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  • Subject is exactly "Woman suffrage movement, activities of"
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Addams talks about the benefits of woman suffrage for the entire country.
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A call for women workers in the Progressive Party campaign and the suffrage movement.
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The article covers the founding the Woman's National Wilson and Marshall Organization and the efforts for clean government, especially in states like New Jersey.
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Addams argues women's need for the vote so that they can  perform their duties to family and the nation.
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Addams discusses the movement for municipal suffrage for women in Chicago, arguing that it will help improve schools, public health, and sanitation.
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Addams provides the Progressive take on Woman and the Ballot for a symposium in the Chicago Record-Herald. She discusses the process by which the government and politicians have taken up philanthropic work and argues that the Progressive Party is taking on many of the reforms philanthropists have been working on for years.
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McCarthy chastises Addams for supporting Theodore Roosevelt whom he says is a dishonorable, political opportunist.
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Kent asks Addams to campaign for suffrage in states like California, where women already have the vote and to assist him with his reelection.
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Thomas follows up on a previous meeting with Addams at which they discussed her research and writing about prostitution. Thomas contradicts Addams' assertion that prostitution is a product of more advanced societies.
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Ketcham writes to Addams about his support for Theodore Roosevelt and cautions about the danger of the Catholic Church against him.
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Bruere informs Daggett of Vanderlip's intention to make a financial pledge and support the Woman's Peace Party in the future.
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In this first installment of "Why Women Should Vote," Addams argues that antiquated notions of being a "lady" work against the woman suffrage movement.
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Addams argues for women to have the vote in order that they may continue to perform their duties to family and to home in the modern world, where responsibilities, like feeding their children and keeping them safe, are no long directly within their control.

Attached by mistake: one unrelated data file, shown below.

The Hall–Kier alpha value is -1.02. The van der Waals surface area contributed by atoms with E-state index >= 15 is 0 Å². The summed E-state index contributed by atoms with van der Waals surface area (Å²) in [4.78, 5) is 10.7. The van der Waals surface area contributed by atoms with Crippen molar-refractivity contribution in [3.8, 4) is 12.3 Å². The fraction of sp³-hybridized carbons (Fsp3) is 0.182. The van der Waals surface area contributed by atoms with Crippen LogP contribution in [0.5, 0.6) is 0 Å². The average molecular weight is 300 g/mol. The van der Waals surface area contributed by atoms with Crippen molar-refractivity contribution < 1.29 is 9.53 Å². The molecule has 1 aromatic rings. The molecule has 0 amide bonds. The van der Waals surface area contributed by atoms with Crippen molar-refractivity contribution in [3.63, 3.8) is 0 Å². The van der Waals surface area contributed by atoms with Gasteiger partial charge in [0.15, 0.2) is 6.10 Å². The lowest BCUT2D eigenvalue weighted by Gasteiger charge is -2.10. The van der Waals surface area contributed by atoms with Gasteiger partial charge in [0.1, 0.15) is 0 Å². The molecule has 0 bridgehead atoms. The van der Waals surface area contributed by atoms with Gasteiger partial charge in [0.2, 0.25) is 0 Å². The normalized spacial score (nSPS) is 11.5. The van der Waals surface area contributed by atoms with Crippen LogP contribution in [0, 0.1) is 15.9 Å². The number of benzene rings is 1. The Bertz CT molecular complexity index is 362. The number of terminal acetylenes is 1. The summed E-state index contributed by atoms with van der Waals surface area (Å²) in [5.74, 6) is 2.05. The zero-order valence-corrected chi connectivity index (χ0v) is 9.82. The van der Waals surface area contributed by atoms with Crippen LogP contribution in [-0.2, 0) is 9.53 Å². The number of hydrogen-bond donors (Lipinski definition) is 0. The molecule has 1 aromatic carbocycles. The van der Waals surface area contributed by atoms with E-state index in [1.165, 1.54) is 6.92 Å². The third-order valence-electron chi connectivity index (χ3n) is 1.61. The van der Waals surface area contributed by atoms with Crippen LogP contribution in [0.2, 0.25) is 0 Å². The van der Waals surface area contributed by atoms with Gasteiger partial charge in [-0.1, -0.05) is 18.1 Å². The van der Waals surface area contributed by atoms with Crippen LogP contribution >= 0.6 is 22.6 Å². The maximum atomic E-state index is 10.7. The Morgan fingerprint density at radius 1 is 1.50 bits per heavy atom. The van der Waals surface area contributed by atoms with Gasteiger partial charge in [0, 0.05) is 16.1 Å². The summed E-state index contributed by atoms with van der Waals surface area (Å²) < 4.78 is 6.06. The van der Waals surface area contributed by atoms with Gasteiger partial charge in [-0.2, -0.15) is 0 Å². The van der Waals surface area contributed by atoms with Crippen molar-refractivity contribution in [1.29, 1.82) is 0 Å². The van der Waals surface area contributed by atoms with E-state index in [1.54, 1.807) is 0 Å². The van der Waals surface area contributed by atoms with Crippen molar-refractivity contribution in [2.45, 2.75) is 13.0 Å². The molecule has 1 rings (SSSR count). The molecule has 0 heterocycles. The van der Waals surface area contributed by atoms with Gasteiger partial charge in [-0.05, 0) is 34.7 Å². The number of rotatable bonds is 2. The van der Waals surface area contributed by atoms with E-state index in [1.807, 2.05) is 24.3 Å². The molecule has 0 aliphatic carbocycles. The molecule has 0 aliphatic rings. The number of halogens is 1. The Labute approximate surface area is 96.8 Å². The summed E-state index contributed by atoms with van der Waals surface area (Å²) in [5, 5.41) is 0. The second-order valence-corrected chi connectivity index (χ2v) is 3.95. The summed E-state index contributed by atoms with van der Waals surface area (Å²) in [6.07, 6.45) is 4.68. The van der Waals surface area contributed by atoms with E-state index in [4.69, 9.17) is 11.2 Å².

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The Chicago Tribune published an excerpted version of Addams' speech on woman suffrage in Madison, Wisconsin, on January 23, 1912.
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An excerpt from Addams' address to the National American Woman Suffrage Association, on October 21, 1911, in Louisville, Kentucky, arguing that the desire for woman suffrage comes from women's desires for better social conditions.
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Addams discusses the woman suffrage movement in relation to other movements for the franchise.
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A St. Paul Pioneer Press editorial condemns Addams for Patriotism and Pacifism and calls on suffragists to stand against her.
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Roosevelt compliments Addams' article in McClure's, which argues that woman's suffrage will lift up women from vice. But he also offers a caution that women's suffrage could fail to impart real change as suffrage failed to impart real change for African Americans in the South.
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Roosevelt verifies that he and the Progressive Party supports woman suffrage and asks her to make that stance known.
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Roosevelt clarifies that the Progressive Party Platform is strongly in favor on woman suffrage.
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A newspaper report and excerpts from Addams' February 17 speech at the National Suffrage Convention, after the defeat of municipal suffrage for women in Chicago.
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Addams argues before a Congressional Committee that women should have voting rights because their humanitarian voices are needed for the betterment of society.
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Cocroft writes Addams to express her desire to aid in the suffrage movement.
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FitzGerald advises Addams to help her organize better efforts to focus on the issue of suffrage.
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FitzGerald describes a contentious meeting of the Massachusetts branch of the Woman's Peace Party over suffrage.
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Addams and forty-five other women petition Wilson to halt the deportation of Emmeline Pankhurst.
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Addams speaks to a crowded theater about suffrage, answering audience questions afterwards.
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Wharton Barker's statement on woman suffrage for use by the Progressive Party.
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Addams notes that Theodore Roosevelt was "wabbly" on woman's suffrage and she is not proud of her efforts in converting him to the cause.
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Addams explains why she will not join the Emmeline Pankhurst welcome committee.
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